Why we like it
Sequencing: Pretending to cook is a great way to practice sequencing. Talk about what you do while you’re doing it using words like “first”, “next”, “then”, and “last”.
Counting: Count the coins as you “pay” for the ice cream in the app. You can use vocabulary like “That costs more than the last order”, etc.
Following Directions (taking orders, etc.): Practice following 1-2 step directions by taking turns giving your child ice cream orders for them to fill. Choose the amount and kind of ice cream and the toppings using descriptions including the color/shape/quality of toppings (chewy, bright gummy worms, crunchy candy canes, etc.).
Why we like it
Labeling: Use the animal names, names of the snacks/objects in the game while you narrate what is happening/your child’s actions during play.
WH-questions: You can use WH-questions to help guide learning new vocabulary (Examples: What animal are we helping next? What is wrong? Why do you think they feel better? When do you go to the doctor? What does this pet like to eat?). Model grammatically correct answers if your child is unable to answer/gives a response that doesn’t answer the question (“Oh, I think the bunny is on the couch”, etc.).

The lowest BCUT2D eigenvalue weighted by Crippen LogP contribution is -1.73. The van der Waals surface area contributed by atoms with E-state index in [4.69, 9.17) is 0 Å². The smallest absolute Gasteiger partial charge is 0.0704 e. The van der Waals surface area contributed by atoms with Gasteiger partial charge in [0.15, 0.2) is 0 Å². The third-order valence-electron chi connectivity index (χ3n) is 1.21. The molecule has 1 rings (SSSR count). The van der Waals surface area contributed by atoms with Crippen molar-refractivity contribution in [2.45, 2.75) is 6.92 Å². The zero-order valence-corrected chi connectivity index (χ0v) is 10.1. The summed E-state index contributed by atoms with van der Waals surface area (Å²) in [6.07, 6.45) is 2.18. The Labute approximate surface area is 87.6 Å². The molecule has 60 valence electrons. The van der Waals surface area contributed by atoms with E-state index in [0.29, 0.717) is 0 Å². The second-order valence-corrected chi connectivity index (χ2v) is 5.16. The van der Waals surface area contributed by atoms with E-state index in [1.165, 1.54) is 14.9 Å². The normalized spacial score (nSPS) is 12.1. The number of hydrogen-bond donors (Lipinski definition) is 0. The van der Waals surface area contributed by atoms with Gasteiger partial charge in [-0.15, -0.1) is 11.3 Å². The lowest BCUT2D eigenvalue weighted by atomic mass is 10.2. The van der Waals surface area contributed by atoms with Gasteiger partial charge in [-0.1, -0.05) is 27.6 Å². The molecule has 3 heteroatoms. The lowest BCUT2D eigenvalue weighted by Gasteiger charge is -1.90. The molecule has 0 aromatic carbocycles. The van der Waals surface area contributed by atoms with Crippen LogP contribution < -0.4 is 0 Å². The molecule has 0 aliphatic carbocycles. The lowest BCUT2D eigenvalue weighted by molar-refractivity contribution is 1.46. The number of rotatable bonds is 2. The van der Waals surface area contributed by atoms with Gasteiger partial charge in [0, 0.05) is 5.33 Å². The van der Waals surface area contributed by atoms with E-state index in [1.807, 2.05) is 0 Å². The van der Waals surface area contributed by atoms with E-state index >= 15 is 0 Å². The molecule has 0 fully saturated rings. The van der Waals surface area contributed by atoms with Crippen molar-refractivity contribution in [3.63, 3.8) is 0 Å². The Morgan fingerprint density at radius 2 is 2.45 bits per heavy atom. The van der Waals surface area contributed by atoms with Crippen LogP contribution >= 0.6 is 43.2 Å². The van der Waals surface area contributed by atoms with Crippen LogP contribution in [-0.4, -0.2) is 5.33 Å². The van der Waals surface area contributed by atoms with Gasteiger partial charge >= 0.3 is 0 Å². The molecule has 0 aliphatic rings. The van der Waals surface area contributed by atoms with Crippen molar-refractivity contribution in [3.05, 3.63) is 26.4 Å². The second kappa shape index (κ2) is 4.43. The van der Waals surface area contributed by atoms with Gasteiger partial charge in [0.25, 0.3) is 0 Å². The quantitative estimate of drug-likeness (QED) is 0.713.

Prepositions: Use the following location words to narrate your actions while you play with your child (examples: put in the jar, wrap the bandages around, put on more band-aids/medicine, pull it down, take off/out, turn/flip over, etc.).
Cause-Effect/ Problem Solving: Your child will use the app to heal sick pets at the vet clinic. When your child opens one of these activities by choosing an animal to help, think about the level of prompting you are providing. Try to let them try new tasks independently before giving a verbal prompt or instruction (Example: “I think we need to put the bugs in the jar”, “The worm needs help getting untangled”, etc.). If they still need help, show a model of how to complete the task to help the animal. You can also talk about what might have caused the problem with the pet. If the beaver needs help brushing his teeth, what might have caused that? You can also talk about how receiving the help/care made the pet feel (building empathy, social-emotional awareness, etc.).